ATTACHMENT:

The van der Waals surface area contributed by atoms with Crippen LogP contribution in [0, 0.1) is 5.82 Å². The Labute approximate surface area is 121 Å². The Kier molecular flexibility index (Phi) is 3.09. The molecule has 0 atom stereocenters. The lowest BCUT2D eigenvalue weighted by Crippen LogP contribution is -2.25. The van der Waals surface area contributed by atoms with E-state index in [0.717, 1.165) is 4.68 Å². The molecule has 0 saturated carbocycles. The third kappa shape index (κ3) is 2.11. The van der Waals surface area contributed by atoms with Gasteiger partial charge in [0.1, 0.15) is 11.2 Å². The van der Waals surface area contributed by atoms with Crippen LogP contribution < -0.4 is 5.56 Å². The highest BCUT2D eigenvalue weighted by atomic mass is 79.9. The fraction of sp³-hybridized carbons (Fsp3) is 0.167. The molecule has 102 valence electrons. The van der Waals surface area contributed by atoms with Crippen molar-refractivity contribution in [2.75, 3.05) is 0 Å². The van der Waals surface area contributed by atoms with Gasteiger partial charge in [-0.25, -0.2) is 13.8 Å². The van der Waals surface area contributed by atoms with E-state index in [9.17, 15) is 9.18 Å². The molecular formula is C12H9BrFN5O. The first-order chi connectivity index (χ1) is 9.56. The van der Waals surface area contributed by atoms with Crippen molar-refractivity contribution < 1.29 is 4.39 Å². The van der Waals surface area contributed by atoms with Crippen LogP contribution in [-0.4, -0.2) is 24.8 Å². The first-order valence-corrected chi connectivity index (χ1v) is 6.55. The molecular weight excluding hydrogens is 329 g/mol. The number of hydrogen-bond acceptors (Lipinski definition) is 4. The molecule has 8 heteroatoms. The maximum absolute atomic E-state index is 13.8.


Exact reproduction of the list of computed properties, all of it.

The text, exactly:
The van der Waals surface area contributed by atoms with Crippen LogP contribution in [0, 0.1) is 5.82 Å². The Labute approximate surface area is 121 Å². The Kier molecular flexibility index (Phi) is 3.09. The molecule has 0 atom stereocenters. The lowest BCUT2D eigenvalue weighted by Crippen LogP contribution is -2.25. The van der Waals surface area contributed by atoms with E-state index in [0.717, 1.165) is 4.68 Å². The molecule has 0 saturated carbocycles. The third kappa shape index (κ3) is 2.11. The van der Waals surface area contributed by atoms with Gasteiger partial charge in [0.1, 0.15) is 11.2 Å². The van der Waals surface area contributed by atoms with Crippen LogP contribution < -0.4 is 5.56 Å². The highest BCUT2D eigenvalue weighted by atomic mass is 79.9. The fraction of sp³-hybridized carbons (Fsp3) is 0.167. The molecule has 102 valence electrons. The van der Waals surface area contributed by atoms with Crippen molar-refractivity contribution in [2.75, 3.05) is 0 Å². The van der Waals surface area contributed by atoms with Gasteiger partial charge in [-0.25, -0.2) is 13.8 Å². The van der Waals surface area contributed by atoms with E-state index in [9.17, 15) is 9.18 Å². The molecular formula is C12H9BrFN5O. The first-order chi connectivity index (χ1) is 9.56. The van der Waals surface area contributed by atoms with Crippen molar-refractivity contribution < 1.29 is 4.39 Å². The van der Waals surface area contributed by atoms with Crippen LogP contribution in [-0.4, -0.2) is 24.8 Å². The first-order valence-corrected chi connectivity index (χ1v) is 6.55. The molecular weight excluding hydrogens is 329 g/mol. The number of hydrogen-bond acceptors (Lipinski definition) is 4. The molecule has 8 heteroatoms. The maximum absolute atomic E-state index is 13.8.